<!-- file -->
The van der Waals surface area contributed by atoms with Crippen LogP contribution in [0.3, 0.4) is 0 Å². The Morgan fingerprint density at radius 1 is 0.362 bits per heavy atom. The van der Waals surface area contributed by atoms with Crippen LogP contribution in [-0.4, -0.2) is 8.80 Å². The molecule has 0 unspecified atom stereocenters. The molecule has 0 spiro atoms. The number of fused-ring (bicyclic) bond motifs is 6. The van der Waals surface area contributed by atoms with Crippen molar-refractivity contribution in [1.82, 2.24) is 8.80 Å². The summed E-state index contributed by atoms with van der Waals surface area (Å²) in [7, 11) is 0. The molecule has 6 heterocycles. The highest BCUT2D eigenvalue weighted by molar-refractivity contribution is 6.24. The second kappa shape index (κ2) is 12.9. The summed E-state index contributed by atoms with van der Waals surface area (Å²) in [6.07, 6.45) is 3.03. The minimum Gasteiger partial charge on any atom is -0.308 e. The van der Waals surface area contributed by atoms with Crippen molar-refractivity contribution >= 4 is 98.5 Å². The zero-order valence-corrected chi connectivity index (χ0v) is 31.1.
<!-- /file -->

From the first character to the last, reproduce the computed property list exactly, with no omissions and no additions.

The van der Waals surface area contributed by atoms with Crippen LogP contribution in [0.3, 0.4) is 0 Å². The Morgan fingerprint density at radius 1 is 0.362 bits per heavy atom. The van der Waals surface area contributed by atoms with Crippen LogP contribution in [-0.4, -0.2) is 8.80 Å². The molecule has 0 unspecified atom stereocenters. The molecule has 0 spiro atoms. The number of fused-ring (bicyclic) bond motifs is 6. The van der Waals surface area contributed by atoms with Crippen molar-refractivity contribution in [1.82, 2.24) is 8.80 Å². The summed E-state index contributed by atoms with van der Waals surface area (Å²) in [7, 11) is 0. The molecule has 6 heterocycles. The highest BCUT2D eigenvalue weighted by molar-refractivity contribution is 6.24. The second kappa shape index (κ2) is 12.9. The summed E-state index contributed by atoms with van der Waals surface area (Å²) in [6.07, 6.45) is 3.03. The minimum Gasteiger partial charge on any atom is -0.308 e. The van der Waals surface area contributed by atoms with Crippen molar-refractivity contribution >= 4 is 98.5 Å². The zero-order valence-corrected chi connectivity index (χ0v) is 31.1.